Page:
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Building a Brighter Digital Future, One Classroom at a Time

This story was featured in the Deseret National News...

Earlier this year, middle school teacher Diana Graber’s 16-year-old daughter popped her head into Graber’s office asking for advice.

Her concern wasn’t about school or boys but, to Graber’s surprise, Instagram.

“She’d taken this shot of herself and she wanted to know if she should post it,” Graber said. The photo was fairly standard fare for Instagram — a picture of Graber’s daughter in a bathing suit. The two considered the angle and what Graber’s daughter was trying to accomplish with the photo. In the end, the photo was posted with some editing input from Graber and her daughter went on with her day.

“A 16-year-old asking for guidance posting an Instagram — I consider that a major victory,” Graber said. “Kids today know a lot more about technology than their parents do, and we can’t talk at them about this because we don’t get it.”

For many kids and teens who grow up with social media and parents who don’t always understand it, knowing what’s safe and what’s not can be difficult. When her daughter was younger, Graber says she feared that her daughter could get into trouble online and Graber wouldn’t know how to help her. Like many parents, she vaguely understood the notions of cyberbullying or how a photo or status update could impact her child’s future job or college application prospects, but she wasn’t sure how to prevent them from happening.

Graber turned her fears into an educational opportunity. She went back to UCLA and got her master’s degree in media psychology and social change and six years ago, wrote the curriculum of a three-year weekly program she calls Cyber Civics.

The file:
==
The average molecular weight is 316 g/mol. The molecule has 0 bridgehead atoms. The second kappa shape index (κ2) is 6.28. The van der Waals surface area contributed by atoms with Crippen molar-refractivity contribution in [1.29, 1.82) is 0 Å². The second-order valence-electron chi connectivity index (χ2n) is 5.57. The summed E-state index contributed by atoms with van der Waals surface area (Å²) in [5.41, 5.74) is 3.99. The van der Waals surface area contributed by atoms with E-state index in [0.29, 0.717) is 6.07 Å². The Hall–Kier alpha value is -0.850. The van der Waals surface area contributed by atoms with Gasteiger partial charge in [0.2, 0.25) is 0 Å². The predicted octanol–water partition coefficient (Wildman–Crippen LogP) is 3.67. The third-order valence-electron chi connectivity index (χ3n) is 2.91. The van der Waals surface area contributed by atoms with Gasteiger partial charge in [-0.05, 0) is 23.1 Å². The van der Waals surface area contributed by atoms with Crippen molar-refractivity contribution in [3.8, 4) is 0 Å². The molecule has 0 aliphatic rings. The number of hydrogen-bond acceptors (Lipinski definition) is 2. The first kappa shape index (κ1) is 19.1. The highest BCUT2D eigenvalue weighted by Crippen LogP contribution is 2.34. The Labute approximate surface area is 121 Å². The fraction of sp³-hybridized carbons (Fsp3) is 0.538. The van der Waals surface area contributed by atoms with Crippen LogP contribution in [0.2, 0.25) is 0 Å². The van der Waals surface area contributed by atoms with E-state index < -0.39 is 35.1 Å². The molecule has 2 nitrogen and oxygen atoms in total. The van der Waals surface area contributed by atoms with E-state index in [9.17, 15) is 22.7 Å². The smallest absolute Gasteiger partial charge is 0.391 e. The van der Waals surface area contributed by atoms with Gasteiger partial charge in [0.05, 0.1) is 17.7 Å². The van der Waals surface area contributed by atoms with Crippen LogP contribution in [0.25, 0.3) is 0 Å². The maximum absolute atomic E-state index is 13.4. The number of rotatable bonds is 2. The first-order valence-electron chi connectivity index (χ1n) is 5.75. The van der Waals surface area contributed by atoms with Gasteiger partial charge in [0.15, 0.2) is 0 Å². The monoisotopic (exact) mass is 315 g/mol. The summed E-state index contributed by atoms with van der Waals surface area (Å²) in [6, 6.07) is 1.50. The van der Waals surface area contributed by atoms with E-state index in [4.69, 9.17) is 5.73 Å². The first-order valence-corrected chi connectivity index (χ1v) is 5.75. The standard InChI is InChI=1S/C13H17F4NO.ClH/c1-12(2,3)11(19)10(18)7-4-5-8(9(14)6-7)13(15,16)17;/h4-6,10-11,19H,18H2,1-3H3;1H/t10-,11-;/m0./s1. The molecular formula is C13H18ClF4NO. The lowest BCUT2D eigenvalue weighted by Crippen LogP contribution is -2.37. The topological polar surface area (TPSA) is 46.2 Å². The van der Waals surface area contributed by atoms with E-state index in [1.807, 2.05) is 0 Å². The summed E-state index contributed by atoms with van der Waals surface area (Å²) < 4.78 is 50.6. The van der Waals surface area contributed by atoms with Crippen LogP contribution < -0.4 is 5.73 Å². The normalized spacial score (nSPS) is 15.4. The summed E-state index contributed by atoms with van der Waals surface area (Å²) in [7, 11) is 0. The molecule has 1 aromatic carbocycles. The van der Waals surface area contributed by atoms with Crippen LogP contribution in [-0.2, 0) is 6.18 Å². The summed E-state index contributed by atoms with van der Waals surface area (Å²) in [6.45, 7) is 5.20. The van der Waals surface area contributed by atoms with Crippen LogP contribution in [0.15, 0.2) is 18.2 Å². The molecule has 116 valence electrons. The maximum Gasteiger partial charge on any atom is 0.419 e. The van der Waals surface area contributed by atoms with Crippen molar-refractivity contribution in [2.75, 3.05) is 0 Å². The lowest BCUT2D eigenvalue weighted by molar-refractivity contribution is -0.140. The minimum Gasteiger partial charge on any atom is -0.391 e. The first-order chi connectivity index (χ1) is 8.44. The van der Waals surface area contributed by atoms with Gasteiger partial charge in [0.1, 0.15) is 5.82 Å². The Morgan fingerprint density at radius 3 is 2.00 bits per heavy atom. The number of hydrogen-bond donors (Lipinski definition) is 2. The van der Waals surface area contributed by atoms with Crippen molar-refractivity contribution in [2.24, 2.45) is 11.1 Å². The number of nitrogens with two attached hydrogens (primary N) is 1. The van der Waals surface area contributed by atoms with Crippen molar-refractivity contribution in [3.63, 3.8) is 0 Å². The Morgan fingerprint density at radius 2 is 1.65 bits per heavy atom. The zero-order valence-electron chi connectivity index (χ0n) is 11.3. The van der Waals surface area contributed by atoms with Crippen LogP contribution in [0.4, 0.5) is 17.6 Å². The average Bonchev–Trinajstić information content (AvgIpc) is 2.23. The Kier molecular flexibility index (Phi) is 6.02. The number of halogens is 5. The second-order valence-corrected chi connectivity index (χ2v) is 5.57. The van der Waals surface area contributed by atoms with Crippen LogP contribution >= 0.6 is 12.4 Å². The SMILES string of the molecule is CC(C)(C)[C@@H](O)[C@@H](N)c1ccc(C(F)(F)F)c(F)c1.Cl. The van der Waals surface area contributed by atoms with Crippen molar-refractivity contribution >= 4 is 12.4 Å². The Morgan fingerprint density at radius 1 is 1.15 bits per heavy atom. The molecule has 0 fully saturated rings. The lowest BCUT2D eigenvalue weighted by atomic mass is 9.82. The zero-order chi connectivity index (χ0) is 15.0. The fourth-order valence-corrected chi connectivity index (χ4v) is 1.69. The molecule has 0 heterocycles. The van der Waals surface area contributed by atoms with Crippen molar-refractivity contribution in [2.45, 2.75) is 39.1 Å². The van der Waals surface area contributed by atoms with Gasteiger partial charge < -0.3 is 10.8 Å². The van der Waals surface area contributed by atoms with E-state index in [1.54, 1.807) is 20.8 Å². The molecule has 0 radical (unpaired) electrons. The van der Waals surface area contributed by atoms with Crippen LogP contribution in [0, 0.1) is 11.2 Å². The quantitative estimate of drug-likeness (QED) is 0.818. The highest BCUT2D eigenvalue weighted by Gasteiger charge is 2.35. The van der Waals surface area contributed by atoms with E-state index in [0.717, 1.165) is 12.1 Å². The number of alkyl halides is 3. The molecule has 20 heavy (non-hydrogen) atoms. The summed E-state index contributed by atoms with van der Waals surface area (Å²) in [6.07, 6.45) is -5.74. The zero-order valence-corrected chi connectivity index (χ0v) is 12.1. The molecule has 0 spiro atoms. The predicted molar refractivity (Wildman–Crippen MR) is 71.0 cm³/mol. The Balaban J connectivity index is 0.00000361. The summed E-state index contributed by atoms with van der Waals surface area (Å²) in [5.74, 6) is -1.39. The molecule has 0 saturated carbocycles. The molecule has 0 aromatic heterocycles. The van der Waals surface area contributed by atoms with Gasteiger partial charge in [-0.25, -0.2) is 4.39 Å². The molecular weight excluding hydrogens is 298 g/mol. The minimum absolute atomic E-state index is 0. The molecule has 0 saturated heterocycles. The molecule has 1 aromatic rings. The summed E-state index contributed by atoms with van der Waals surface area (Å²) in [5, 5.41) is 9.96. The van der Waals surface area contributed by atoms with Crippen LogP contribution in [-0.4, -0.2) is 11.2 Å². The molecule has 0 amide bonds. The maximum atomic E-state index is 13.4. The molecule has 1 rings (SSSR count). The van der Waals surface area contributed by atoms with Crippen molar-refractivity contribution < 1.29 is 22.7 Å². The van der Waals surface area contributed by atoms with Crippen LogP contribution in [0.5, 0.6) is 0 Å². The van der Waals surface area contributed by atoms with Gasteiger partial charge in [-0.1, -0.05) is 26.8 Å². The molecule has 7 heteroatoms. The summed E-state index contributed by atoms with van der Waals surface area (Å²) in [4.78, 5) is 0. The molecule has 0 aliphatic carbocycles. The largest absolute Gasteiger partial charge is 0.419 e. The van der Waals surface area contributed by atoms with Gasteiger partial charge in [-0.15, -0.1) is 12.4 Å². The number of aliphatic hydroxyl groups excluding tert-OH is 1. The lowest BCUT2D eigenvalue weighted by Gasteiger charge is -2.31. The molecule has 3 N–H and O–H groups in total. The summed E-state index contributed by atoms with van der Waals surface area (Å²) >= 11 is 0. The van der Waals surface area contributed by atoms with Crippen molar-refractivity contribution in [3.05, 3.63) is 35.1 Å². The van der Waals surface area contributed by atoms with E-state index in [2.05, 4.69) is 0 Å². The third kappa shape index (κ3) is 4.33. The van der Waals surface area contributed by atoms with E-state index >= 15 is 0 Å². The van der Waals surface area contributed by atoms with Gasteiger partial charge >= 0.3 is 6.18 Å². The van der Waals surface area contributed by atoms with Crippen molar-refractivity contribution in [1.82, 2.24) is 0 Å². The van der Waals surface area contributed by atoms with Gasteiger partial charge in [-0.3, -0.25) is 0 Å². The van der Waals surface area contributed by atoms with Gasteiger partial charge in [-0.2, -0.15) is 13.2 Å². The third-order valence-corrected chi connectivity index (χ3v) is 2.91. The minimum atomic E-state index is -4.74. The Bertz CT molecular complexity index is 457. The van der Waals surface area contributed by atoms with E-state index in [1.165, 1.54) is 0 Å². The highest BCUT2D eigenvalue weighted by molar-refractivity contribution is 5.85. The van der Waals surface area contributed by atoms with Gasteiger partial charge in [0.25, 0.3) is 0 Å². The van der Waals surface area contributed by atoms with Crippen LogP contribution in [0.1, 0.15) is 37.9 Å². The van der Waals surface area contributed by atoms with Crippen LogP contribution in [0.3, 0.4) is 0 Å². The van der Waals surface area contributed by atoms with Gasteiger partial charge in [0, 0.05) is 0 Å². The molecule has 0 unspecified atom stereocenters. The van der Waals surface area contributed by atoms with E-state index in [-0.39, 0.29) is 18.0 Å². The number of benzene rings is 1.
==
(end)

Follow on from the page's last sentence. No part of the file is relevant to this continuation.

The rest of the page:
Written for grades six through eight, Cyber Civics covers a wide breadth of skills needed for the digital world, including respectful communication skills, sourcing accurate information, and forming a responsible digital footprint in the form of thinking before posting photos or comments online. So far, it’s been picked up by 23 schools across four states. Graber’s daughter took the course when she attended Journey School in Aliso Viejo, Calif., where Graber teaches.“

I was right there with her when she was 13 and she got on social media, so she’s used to having me in her digital world,” Graber said. “It’s how we’ve parented offline for ages — giving input and being present in their decisions.”

Graber’s program has great timing for schools that must integrate digital literacy training to align with newly adopted Common Core standards, which require students to not only learn how the Internet works, but how to use it responsibly and safely. But Graber says the program is also a good learning opportunity for parents and families who feel overwhelmed by technology their children pick up naturally.“

We’re at the moment where this (education) has to happen for both parents and kids to be comfortable and safe in the digital world,” Graber said. “This is our moment.”

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